Discourse Comprehension and Metacomprehension
This line of research involves examining the neural correlates of employing effective learning strategies. When students study for an exam, one of the most common strategies is to reread the textbook or their class notes. Unfortunately, this learning strategy is one of the least effective. A strategy called self-explanation in which students attempt to explain the text to themselves has been shown to be much more effective. In fact, this strategy was discovered by examining what good students do naturally when they study and solve problems. Our work in this area has focused on understanding the neural correlates of these kinds of effective learning strategies. In addition, we have started to examine why some students find it difficult to self-explain while others perform well. This line of inquiry has led us to examine metacomprehension, the assessment of one’s own comprehension. Understanding the neural systems involved in this kind of task will help to bridge the gap between basic findings from cognitive neuroscience and our understanding of the kinds of complex learning tasks that people perform daily. The results of this work have the potential to help us design more effective computer tutoring systems that improve learning.
*Wong A.Y., Moss J., Schunn C.D. (in press). Tracking reading strategy utilization through pupillometry. Australasian Journal of Educational Psychology.
Moss, J., Schunn, C. D., (2015). Comprehension through explanation as the interaction of the brain’s coherence and cognitive control networks. Frontiers in Human Neuroscience, 9(562). PDF
Moss, J., Schunn, C. D., Schneider, W., & McNamara, D. S. (2013). The nature of mind wandering during reading varies with the cognitive control demands of the reading strategy. Brain Research, 1539, 48-60. PDF
Moss, J., Schunn, C. D., Schneider, W., McNamara, D. S. (2011). An fMRI study of zoning out during strategic reading comprehension. Proceedings of the Thirty-third Annual Conference of the Cognitive Science Society. Austin, TX: Cognitive Science Society. PDF
Moss, J., Schunn, C., Schnider, W., McNamara, D., VanLehn, K. (2010). An fMRI Study of Strategic Reading Comprehension. Proceedings of the Thirty-Second Annual Conference of the Cognitive Science Society. Portland, OR. PDF
This line of research seeks to understand how people solve complex problems especially when the problem requires the generation of novel or creative solutions. When people begin working on a difficult problem, they may reach an impasse where they fail to come up with any new ideas about how to solve the problem. Sometime later, they may have a feeling of insight when they suddenly come up with a possible solution to the problem. People often can not explain where this idea came from. Some of our findings show that the source of some new problem solving ideas is in the environment even if people are not aware that they just saw something that helped them solve a problem. We are interested in applying these kinds of findings to understand how people achieve insightful and creative solutions to difficult problems. For example, engineering design is a complex task to which we have applied our results.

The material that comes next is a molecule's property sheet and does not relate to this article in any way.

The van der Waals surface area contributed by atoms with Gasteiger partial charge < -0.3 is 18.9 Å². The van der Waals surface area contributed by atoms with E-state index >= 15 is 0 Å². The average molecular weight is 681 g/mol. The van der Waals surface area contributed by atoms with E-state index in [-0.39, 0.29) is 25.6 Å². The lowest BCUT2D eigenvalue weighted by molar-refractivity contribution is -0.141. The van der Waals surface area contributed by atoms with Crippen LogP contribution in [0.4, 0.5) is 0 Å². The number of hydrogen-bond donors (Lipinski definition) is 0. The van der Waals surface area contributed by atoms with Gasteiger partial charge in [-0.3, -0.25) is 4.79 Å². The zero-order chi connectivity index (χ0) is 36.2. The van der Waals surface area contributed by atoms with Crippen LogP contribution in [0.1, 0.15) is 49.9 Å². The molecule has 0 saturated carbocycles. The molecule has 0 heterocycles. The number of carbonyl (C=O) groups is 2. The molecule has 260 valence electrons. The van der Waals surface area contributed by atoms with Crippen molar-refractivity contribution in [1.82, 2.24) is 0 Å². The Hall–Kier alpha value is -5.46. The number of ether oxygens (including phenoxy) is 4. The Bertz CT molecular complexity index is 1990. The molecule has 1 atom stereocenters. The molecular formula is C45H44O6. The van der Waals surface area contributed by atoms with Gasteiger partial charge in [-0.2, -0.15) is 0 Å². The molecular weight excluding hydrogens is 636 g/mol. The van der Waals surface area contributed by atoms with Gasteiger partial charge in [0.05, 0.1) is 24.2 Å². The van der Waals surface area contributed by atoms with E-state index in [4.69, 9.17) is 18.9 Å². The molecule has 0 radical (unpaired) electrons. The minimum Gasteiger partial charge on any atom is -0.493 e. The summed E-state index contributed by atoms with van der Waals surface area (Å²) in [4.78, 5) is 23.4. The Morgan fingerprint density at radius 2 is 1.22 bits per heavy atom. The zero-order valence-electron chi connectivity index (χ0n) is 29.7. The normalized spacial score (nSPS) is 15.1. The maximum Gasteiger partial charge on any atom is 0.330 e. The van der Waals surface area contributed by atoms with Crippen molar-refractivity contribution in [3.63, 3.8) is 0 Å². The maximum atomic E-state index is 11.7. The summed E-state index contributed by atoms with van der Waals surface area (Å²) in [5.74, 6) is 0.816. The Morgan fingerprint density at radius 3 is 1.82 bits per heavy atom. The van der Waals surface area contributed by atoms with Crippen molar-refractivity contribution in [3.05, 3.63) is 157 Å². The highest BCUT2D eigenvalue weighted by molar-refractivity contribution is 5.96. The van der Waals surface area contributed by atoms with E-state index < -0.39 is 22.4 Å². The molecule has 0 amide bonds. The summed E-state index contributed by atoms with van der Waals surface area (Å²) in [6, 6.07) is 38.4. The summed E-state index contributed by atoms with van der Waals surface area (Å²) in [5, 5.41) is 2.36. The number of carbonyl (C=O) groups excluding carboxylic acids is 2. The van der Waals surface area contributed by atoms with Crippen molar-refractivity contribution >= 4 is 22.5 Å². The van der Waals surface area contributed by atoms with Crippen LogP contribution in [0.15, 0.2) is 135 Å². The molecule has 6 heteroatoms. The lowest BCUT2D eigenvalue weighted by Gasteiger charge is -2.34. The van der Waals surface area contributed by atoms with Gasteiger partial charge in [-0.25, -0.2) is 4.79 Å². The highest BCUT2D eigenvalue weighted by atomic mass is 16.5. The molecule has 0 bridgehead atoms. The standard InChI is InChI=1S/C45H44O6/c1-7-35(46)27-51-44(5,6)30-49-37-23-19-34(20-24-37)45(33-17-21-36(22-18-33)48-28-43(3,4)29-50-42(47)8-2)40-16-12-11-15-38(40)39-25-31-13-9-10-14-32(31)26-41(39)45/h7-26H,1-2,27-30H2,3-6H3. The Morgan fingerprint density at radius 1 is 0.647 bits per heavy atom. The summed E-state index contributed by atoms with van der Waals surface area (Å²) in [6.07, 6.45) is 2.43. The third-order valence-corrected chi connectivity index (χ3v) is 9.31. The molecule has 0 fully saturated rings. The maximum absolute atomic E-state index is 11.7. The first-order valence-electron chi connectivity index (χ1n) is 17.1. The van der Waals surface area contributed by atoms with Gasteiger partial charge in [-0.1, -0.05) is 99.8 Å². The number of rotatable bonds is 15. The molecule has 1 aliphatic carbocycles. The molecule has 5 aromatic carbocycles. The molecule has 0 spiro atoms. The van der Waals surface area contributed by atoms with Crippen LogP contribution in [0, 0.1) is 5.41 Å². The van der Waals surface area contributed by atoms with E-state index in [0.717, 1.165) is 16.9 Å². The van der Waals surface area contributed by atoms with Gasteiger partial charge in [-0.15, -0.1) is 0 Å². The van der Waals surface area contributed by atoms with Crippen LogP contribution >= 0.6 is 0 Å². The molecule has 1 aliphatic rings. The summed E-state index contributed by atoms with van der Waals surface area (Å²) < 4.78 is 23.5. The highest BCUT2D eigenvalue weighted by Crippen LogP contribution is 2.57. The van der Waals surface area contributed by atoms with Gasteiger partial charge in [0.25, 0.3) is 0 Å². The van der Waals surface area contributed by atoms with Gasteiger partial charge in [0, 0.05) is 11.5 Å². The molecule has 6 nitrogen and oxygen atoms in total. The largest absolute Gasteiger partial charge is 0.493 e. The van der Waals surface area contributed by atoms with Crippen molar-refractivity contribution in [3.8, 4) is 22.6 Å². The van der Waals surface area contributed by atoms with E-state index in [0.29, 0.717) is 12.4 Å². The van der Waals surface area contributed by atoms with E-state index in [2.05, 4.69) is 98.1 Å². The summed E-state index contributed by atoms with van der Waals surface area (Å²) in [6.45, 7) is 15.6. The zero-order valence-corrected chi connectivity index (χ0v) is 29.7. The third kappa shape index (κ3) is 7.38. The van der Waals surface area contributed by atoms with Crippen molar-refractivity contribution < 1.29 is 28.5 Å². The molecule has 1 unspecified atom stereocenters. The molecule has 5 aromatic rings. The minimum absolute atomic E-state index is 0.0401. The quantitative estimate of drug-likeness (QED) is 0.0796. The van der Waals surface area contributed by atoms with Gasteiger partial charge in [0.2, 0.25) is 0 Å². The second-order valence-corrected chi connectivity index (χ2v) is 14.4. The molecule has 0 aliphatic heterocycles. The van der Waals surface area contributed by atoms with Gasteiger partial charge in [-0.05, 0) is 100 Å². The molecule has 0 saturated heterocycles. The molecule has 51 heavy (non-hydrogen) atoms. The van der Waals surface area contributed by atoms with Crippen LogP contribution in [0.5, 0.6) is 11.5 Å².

Cranford, E. A., Moss, J. (2012). Is insight always the same? A protocol analysis of insight in compound remote associate problems. The Journal of Problem Solving, 4(1), Article 7. PDF
Cranford, E. A., Moss, J. (2011). Is insight always the same? An fMRI study of insight. Proceedings of the Thirty-third Annual Conference of the Cognitive Science Society. Austin, TX: Cognitive Science Society. PDF
Moss, J., Kotovsky, K., Cagan, J. (2010). The effect of incidental hints when problems are suspended before, during, or after an impasse. Journal of Experimental Psychology: Learning, Memory, and Cognition. PDF
Tseng, I., Moss, J., Cagan, J., & Kotovsky, K. (2008). The role of timing and analogical similarity in the stimulation of idea generation in design, Design Studies, 203-221. PDF
Moss, J., Kotovsky, K., & Cagan, J. (2007). The influence of open goals on the acquisition of problem relevant information. Journal of Experimental Psychology: Learning, Memory, and Cognition, 33(5), 876-891. PDF
Moss, J., Cagan, J., & Kotovsky, K. (2004). Learning from design experience in an agent-based design system. Research in Engineering Design, 15(2), 77-92. PDF
Individual Differences in Skill Acquisition
Multitasking is the ability to interleave tasks that vary in duration and the demands placed on cognitive resources. The Abstract Decision Making (ADM) task correlates with performance in real-world multitasking environments (Joslyn & Hunt, 1998). This study uses the ADM to measure multitasking ability. Our hypothesis is that use of consistent and effective task strategies partially explain individual differences in multitasking ability. This was investigated using behavioral and fMRI measures. The behavioral results show a correlation between strategy consistency and individual differences in ADM performance and support the strategy hypothesis. The fMRI results suggest that executive control areas of the brain are involved in task performance, but that activation in these areas alone does not explain differences in ADM performance. However, activation in other areas, including temporo-parietal regions, is correlated with individual differences in performance.
*Jones, W. E., Moss, J. (2015). Interruption-recovery training transfers to novel tasks. Proceedings of the Thirty-seventh Annual Conference of the Cognitive Science Society (pp. 1027-1032), Austin, TX: Cognitive Science Society. PDF
*Bai, H., *Jones, W. E., Moss, J., & Doane, S. M. (2014). Relating individual differences in cognitive ability to multitasking performance: Interruption recovery and task difficulty. Learning and Individual Differences. PDF